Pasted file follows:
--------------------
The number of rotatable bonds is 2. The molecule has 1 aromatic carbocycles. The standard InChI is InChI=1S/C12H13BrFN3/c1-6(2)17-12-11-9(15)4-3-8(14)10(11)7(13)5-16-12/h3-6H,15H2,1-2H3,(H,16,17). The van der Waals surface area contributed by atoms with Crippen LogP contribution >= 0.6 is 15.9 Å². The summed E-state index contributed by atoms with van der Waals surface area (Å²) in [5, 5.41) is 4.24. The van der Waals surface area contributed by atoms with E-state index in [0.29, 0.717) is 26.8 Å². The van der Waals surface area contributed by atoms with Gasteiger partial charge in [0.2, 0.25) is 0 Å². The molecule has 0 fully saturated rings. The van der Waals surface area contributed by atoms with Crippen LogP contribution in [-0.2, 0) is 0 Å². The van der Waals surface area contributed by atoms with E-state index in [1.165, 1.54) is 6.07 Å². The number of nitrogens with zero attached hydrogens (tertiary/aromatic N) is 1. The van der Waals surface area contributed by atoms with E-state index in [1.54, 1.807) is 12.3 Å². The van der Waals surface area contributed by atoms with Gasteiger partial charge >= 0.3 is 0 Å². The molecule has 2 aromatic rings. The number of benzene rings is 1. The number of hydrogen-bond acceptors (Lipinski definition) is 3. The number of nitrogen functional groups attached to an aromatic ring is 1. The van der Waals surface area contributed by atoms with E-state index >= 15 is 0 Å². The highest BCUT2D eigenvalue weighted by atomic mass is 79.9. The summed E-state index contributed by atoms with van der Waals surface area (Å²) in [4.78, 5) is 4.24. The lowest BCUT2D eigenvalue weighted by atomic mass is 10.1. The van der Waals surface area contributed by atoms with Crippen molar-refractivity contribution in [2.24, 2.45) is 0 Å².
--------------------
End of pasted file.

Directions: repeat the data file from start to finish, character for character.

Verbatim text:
The number of rotatable bonds is 2. The molecule has 1 aromatic carbocycles. The standard InChI is InChI=1S/C12H13BrFN3/c1-6(2)17-12-11-9(15)4-3-8(14)10(11)7(13)5-16-12/h3-6H,15H2,1-2H3,(H,16,17). The van der Waals surface area contributed by atoms with Crippen LogP contribution >= 0.6 is 15.9 Å². The summed E-state index contributed by atoms with van der Waals surface area (Å²) in [5, 5.41) is 4.24. The van der Waals surface area contributed by atoms with E-state index in [0.29, 0.717) is 26.8 Å². The van der Waals surface area contributed by atoms with Gasteiger partial charge in [0.2, 0.25) is 0 Å². The molecule has 0 fully saturated rings. The van der Waals surface area contributed by atoms with Crippen LogP contribution in [-0.2, 0) is 0 Å². The van der Waals surface area contributed by atoms with E-state index in [1.165, 1.54) is 6.07 Å². The number of nitrogens with zero attached hydrogens (tertiary/aromatic N) is 1. The van der Waals surface area contributed by atoms with E-state index in [1.54, 1.807) is 12.3 Å². The van der Waals surface area contributed by atoms with Gasteiger partial charge >= 0.3 is 0 Å². The molecule has 2 aromatic rings. The number of benzene rings is 1. The number of hydrogen-bond acceptors (Lipinski definition) is 3. The number of nitrogen functional groups attached to an aromatic ring is 1. The van der Waals surface area contributed by atoms with E-state index >= 15 is 0 Å². The highest BCUT2D eigenvalue weighted by atomic mass is 79.9. The summed E-state index contributed by atoms with van der Waals surface area (Å²) in [4.78, 5) is 4.24. The lowest BCUT2D eigenvalue weighted by atomic mass is 10.1. The van der Waals surface area contributed by atoms with Crippen molar-refractivity contribution in [2.24, 2.45) is 0 Å².